The Latest: Tracker credits Biden summit on emissions gap

WASHINGTON (AP) – The Latest on President Joe Biden‘s global climate summit (all times local):

9:10 a.m.

An analysis shows President Joe Biden’s climate summit and the run-up to it cut the so-called emissions gap, a crucial measurement used to see if the world can limit global warming, by about one-eighth.

Climate Action Tracker is a group of scientists who monitor nations’ pledges of carbon pollution cuts. It calculated that targets announced since last September cut about 12% to 14% from the emissions gap.

That emissions gap is that big area between what nations promise to do and the pollution reductions needed by 2030 to limit future warming to another half a degree, which is the stricter of two goals adopted by the 2015 Paris climate deal.

The tracker calculated the announcements cut between 2.9 and 4.1 billion tons of carbon from the gap.

With the new targets from the United States, the United Kingdom, the European Union, Japan and Canada, the new emissions gap is 22 to 26 billion tons of carbon pollution. The tracker says before those pledges it was 25 to 30 billion tons.

Climate scientist Niklas Hohne says “we are now starting to see the kind of near-term climate action the world needs to win the race to zero by 2050.” Hohne says, “While the gap is still huge, the summit created new momentum.”



The White House brings out the billionaires, the CEOs and the union executives to help sell President Joe Biden’s climate-friendly transformation of the U.S. economy at his virtual summit of world leaders.

Read more:

– EXPLAINER: How come nations’ climate targets don’t compare?



8:55 a.m.

Former New York City Mayor Mike Bloomberg and Microsoft co-founder Bill Gates have helped pitch President Joe Biden’s climate-friendly transformation of the U.S. economy on Day 2 of the world leaders’ virtual summit.

Bloomberg says combatting climate change will depend on improving financial transparency about the risks of global warming.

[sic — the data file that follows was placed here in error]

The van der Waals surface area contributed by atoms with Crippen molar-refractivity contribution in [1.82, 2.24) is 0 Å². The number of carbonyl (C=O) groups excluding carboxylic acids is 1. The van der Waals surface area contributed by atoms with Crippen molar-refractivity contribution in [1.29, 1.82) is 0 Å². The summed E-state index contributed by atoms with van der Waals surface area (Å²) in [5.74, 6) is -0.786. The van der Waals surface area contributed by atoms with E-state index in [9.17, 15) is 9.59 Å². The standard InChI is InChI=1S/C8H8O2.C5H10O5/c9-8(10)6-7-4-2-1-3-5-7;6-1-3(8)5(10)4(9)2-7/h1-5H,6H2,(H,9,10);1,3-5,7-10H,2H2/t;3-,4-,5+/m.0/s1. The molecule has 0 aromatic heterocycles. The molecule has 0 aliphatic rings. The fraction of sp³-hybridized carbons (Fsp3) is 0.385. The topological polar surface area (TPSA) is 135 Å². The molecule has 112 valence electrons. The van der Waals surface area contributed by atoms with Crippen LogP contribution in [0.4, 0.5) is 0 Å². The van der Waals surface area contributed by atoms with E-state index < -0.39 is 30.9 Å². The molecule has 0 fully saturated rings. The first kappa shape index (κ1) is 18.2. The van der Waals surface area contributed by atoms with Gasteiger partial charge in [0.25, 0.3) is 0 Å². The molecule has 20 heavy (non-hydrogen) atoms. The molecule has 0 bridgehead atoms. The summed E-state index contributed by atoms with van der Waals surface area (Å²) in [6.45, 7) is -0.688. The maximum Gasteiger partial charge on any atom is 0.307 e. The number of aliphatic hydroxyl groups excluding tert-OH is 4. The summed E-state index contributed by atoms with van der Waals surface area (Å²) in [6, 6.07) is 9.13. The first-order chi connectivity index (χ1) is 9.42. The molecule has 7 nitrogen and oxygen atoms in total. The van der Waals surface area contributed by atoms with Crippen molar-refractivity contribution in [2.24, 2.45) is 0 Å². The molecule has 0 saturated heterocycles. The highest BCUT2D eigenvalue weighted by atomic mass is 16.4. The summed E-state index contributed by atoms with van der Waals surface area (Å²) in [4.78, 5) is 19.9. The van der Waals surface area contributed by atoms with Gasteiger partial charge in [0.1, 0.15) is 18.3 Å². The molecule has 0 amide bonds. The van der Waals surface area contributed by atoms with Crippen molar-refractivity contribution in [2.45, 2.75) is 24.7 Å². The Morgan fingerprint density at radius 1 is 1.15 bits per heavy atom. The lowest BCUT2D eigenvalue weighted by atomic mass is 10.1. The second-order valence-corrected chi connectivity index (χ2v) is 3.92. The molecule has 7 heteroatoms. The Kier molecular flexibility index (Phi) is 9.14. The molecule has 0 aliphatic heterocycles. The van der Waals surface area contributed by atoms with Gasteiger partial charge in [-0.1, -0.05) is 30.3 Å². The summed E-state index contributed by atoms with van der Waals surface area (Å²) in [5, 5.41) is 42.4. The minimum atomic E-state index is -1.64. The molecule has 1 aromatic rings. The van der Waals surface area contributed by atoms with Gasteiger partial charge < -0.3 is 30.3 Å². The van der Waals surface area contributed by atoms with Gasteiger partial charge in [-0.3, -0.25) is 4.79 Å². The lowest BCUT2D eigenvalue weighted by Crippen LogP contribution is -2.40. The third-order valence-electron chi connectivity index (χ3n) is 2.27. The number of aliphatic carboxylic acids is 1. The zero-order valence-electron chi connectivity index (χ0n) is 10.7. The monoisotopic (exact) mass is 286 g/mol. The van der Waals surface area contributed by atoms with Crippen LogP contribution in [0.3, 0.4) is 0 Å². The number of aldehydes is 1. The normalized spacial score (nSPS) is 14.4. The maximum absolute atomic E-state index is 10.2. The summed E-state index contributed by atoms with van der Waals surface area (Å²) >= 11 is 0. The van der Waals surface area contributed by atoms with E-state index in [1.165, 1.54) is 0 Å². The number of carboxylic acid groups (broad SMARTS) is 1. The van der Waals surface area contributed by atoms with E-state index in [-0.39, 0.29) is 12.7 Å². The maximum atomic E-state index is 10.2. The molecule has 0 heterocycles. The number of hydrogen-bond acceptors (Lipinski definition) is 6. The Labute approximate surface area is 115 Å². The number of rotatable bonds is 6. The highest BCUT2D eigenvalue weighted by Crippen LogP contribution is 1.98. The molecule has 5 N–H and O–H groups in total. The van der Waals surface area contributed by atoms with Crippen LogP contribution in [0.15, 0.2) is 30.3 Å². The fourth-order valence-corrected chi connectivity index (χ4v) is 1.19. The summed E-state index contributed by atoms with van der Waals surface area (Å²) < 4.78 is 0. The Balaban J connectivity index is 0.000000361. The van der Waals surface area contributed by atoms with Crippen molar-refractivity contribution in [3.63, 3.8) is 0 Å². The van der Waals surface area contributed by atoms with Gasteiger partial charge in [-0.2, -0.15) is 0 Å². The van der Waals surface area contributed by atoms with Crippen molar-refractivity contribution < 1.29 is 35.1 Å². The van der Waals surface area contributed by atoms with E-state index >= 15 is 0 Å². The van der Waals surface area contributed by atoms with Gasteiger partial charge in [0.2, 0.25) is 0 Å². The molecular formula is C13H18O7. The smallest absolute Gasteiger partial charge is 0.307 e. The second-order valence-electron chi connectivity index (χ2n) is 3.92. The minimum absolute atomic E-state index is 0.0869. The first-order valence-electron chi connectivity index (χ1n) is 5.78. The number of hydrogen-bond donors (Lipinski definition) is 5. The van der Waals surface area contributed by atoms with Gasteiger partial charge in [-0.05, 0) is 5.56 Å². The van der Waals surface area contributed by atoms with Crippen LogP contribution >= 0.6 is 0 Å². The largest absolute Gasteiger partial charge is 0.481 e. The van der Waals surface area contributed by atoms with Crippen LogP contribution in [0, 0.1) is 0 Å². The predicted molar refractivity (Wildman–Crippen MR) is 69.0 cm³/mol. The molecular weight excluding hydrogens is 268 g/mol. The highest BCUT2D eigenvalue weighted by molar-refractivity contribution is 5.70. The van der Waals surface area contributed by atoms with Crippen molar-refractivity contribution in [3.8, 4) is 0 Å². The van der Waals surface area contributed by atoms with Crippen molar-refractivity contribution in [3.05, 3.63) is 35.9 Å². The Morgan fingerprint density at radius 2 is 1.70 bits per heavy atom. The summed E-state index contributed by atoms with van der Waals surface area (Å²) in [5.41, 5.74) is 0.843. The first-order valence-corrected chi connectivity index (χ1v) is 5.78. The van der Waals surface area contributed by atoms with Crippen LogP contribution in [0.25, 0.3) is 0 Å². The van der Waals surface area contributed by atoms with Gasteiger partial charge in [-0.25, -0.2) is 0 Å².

Bloomberg said Friday that companies need to provide financial disclosures on climate risks, so that investors can direct funding to businesses that are mitigating the threats of climate change. He says it will take historic investments to beat the challenge of global warning.

Bloomberg says mayors and CEOs tell him they want to do more to tackle climate change but need more help. The multibillionaire founder of a financial data and news company is a special U.N. envoy on climate change issues.

Gates thanked Biden and U.S. climate envoy John Kerry for reestablishing the U.S. leading role on tackling climate change. Gates says, “This is a promising moment.”

Gates says activists and young people are rightly demanding action. He says, “Governments around the globe are meeting those demands with ambitious commitments.”

Gates says climate change is “an incredibly complex issue and using just today’s technologies won’t allow us to meet out ambitious goals.”


8:45 a.m.

U.S. climate envoy John Kerry has kicked off the second day of the global climate summit with a commitment to meet the challenge with historic amount of new investment.

The former secretary of state said Friday he heard from representatives of 63 countries on the first day of the summit, from all regions of the world. Many nations have bold plans but lack the resources to implement those plans.

Kerry says, “There is polite but obvious frustration that was manifested by many who have contributed so little to the crisis but who have to deal with so much of the consequences.″

At the same time, Kerry said participants enthusiastically reported one after the other about “significant and exciting measures that they’re taking.″

The agenda for the second day will focus on the economic opportunities of combating climate change and the need for technological innovations.

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